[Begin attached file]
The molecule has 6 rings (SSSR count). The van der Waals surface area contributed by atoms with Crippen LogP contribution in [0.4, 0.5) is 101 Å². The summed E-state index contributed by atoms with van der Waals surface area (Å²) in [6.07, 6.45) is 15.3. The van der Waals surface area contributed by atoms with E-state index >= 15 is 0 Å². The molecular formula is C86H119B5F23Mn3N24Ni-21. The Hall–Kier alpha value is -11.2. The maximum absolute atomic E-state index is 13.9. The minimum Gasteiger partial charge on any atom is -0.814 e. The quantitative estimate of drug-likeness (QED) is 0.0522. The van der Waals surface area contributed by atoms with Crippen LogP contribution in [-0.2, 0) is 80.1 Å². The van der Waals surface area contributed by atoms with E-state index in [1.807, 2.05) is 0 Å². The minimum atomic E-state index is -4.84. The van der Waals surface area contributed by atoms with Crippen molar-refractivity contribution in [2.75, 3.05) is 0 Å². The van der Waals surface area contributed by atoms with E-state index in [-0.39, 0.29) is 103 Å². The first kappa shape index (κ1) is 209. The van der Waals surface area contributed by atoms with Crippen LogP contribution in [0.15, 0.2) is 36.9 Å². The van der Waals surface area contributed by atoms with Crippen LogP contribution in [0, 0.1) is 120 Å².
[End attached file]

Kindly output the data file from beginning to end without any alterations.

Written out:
The molecule has 6 rings (SSSR count). The van der Waals surface area contributed by atoms with Crippen LogP contribution in [0.4, 0.5) is 101 Å². The summed E-state index contributed by atoms with van der Waals surface area (Å²) in [6.07, 6.45) is 15.3. The van der Waals surface area contributed by atoms with E-state index >= 15 is 0 Å². The molecular formula is C86H119B5F23Mn3N24Ni-21. The Hall–Kier alpha value is -11.2. The maximum absolute atomic E-state index is 13.9. The minimum Gasteiger partial charge on any atom is -0.814 e. The quantitative estimate of drug-likeness (QED) is 0.0522. The van der Waals surface area contributed by atoms with Crippen LogP contribution in [-0.2, 0) is 80.1 Å². The van der Waals surface area contributed by atoms with E-state index in [1.807, 2.05) is 0 Å². The minimum atomic E-state index is -4.84. The van der Waals surface area contributed by atoms with Crippen molar-refractivity contribution in [2.75, 3.05) is 0 Å². The van der Waals surface area contributed by atoms with E-state index in [-0.39, 0.29) is 103 Å². The first kappa shape index (κ1) is 209. The van der Waals surface area contributed by atoms with Crippen LogP contribution in [0.15, 0.2) is 36.9 Å². The van der Waals surface area contributed by atoms with Crippen LogP contribution in [0, 0.1) is 120 Å².